China’s Mars craft enters parking lot before landing rover

BEIJING (AP) – China says its Tienwen-1 spacecraft has entered temporary parking orbit around Mars in anticipation of a rover landing on the Red Planet next month.

The China National Space Administration said the spacecraft conducted a maneuver to adjust its orbit as early as Wednesday morning and will remain in the new orbit for about three months before attempting to land. During that time, it will map the surface of Mars and collect more information using its cameras and other sensors, especially about its potential landing site.

He went to the U.S. last Thursday near the ancient river delta in the Jezero Crater to look for signs of ancient microscopic life. Perseverance follows the landing of the rover.

Successful bid to launch Tianvan-1 Then make China another country. China’s solar-powered vehicle will collect data about groundwater and find evidence that the Earth once sheltered microscopic life.

Tianwen, the title of an ancient poem, means “Quest for Heavenly Truth.”

It is notoriously difficult to land a spacecraft on Mars. Missed about a dozen orbital traces. In 2011, the Mars-bound Chinese orbiter, which was part of a Russian mission, was not taken out of Earth’s orbit.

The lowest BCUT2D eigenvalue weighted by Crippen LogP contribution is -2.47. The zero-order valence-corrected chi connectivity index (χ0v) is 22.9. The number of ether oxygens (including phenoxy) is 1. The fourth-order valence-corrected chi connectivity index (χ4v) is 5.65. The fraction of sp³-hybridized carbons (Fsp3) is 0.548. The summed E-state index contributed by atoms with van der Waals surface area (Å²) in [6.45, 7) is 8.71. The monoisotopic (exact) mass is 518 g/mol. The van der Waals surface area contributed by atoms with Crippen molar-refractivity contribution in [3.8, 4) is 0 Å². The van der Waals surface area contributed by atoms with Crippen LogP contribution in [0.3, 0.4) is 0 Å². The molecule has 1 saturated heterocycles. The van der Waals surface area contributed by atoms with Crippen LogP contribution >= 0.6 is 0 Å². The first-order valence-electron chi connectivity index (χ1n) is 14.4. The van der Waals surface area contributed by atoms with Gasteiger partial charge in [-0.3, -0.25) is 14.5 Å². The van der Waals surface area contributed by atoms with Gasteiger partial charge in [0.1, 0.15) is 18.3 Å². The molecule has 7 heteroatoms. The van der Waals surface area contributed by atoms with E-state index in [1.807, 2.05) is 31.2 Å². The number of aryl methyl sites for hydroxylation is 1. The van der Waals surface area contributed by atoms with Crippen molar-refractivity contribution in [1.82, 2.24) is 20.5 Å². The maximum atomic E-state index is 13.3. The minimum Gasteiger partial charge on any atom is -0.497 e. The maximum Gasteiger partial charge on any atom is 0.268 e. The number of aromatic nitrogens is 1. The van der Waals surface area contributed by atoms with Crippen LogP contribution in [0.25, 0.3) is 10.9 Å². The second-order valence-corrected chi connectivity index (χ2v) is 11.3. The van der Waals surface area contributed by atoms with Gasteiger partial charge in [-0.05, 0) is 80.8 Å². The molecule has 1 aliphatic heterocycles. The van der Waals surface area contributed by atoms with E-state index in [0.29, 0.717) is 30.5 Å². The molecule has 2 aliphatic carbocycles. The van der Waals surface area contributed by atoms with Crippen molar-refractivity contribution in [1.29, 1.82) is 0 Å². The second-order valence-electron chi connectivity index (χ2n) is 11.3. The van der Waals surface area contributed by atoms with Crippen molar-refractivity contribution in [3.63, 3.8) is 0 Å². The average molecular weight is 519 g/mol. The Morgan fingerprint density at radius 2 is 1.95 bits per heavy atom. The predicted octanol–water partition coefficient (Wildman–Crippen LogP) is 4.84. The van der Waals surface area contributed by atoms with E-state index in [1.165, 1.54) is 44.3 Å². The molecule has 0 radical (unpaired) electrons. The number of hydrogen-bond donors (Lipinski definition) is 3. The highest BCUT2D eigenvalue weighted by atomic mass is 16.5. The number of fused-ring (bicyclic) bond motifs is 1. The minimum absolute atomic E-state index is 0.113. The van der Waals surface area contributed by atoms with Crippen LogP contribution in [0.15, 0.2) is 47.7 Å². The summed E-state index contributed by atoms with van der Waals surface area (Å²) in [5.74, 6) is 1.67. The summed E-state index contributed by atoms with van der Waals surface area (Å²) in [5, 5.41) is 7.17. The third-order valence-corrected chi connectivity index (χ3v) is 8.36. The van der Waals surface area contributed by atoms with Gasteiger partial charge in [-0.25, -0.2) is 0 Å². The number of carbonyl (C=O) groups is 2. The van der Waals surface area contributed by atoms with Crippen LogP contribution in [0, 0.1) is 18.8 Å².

China’s effort will include parachutes, rocket fire and airbags. Its proposed landing site is a large, rocky strip of land called Utopia Planetia, where the U.S. Viking 2 lander approached.

On Tuesday, February 10, Tianwan 1 arrived in the United Arab Emirates. All three latest missions were launched in July to take advantage of the close alignment between Earth and Mars which occurs only once every two years.

Tianwen-1 represents China’s most ambitious mission for a secret, military-linked space program that first launched an astronaut into orbit around the Earth in 2003 and the first lunar rocks to return to Earth since the 1970s last year. China was also the first country to launch a spacecraft on the side that explored the moon a little in 2019.

China is also building a permanent space station and a crew lunar mission to the moon and a possible permanent research center, although no dates have been suggested yet.

On Monday, a giant Long March-5BY2 rocket was moved into space for assembly and testing at the Venchang spacecraft launch site in Henan Province, before it launches the main module of the space station, Tinhendad. The launch is scheduled for the first part of this year, the first of 11 missions over the next two years to build the station.

At the insistence of the United States, China is not participating in the International Space Station.

The space program is a source of enormous national pride in China and the Tiananmen-1 has attracted particularly strong foothold among the people. Tourists flocked to the tropical Henan Island to watch the launch, while others visited mock Mars colonies in desert sites with white domes, airports and spacesuits.